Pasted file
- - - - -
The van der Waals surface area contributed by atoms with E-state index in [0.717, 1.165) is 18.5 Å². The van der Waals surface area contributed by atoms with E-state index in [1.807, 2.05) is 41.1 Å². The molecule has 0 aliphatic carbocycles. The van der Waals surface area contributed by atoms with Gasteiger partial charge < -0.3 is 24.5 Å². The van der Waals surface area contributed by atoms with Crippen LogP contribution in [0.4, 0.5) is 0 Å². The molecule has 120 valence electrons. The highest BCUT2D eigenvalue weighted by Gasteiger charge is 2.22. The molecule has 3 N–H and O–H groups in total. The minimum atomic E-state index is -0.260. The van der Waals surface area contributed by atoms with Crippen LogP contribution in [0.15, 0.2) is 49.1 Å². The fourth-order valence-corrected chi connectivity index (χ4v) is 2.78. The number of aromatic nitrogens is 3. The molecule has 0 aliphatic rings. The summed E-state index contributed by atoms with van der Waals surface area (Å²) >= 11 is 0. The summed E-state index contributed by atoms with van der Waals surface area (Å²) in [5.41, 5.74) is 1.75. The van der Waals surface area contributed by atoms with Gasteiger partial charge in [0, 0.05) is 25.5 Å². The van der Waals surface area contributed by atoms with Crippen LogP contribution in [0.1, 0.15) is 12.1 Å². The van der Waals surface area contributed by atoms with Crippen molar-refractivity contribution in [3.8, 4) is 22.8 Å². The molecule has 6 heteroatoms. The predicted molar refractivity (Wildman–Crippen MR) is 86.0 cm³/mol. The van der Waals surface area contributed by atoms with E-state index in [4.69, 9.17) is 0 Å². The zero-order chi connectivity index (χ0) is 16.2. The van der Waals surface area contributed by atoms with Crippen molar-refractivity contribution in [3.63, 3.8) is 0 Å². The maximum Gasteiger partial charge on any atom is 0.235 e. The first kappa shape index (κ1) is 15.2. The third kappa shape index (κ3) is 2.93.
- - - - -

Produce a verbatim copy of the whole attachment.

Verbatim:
The van der Waals surface area contributed by atoms with E-state index in [0.717, 1.165) is 18.5 Å². The van der Waals surface area contributed by atoms with E-state index in [1.807, 2.05) is 41.1 Å². The molecule has 0 aliphatic carbocycles. The van der Waals surface area contributed by atoms with Gasteiger partial charge < -0.3 is 24.5 Å². The van der Waals surface area contributed by atoms with Crippen LogP contribution in [0.4, 0.5) is 0 Å². The molecule has 120 valence electrons. The highest BCUT2D eigenvalue weighted by Gasteiger charge is 2.22. The molecule has 3 N–H and O–H groups in total. The minimum atomic E-state index is -0.260. The van der Waals surface area contributed by atoms with Crippen LogP contribution in [0.15, 0.2) is 49.1 Å². The fourth-order valence-corrected chi connectivity index (χ4v) is 2.78. The number of aromatic nitrogens is 3. The molecule has 0 aliphatic rings. The summed E-state index contributed by atoms with van der Waals surface area (Å²) >= 11 is 0. The summed E-state index contributed by atoms with van der Waals surface area (Å²) in [5.41, 5.74) is 1.75. The van der Waals surface area contributed by atoms with Gasteiger partial charge in [0, 0.05) is 25.5 Å². The van der Waals surface area contributed by atoms with Crippen LogP contribution in [0.1, 0.15) is 12.1 Å². The van der Waals surface area contributed by atoms with Crippen molar-refractivity contribution in [3.8, 4) is 22.8 Å². The molecule has 6 heteroatoms. The predicted molar refractivity (Wildman–Crippen MR) is 86.0 cm³/mol. The van der Waals surface area contributed by atoms with E-state index in [4.69, 9.17) is 0 Å². The zero-order chi connectivity index (χ0) is 16.2. The van der Waals surface area contributed by atoms with Crippen molar-refractivity contribution in [3.63, 3.8) is 0 Å². The maximum Gasteiger partial charge on any atom is 0.235 e. The first kappa shape index (κ1) is 15.2. The third kappa shape index (κ3) is 2.93.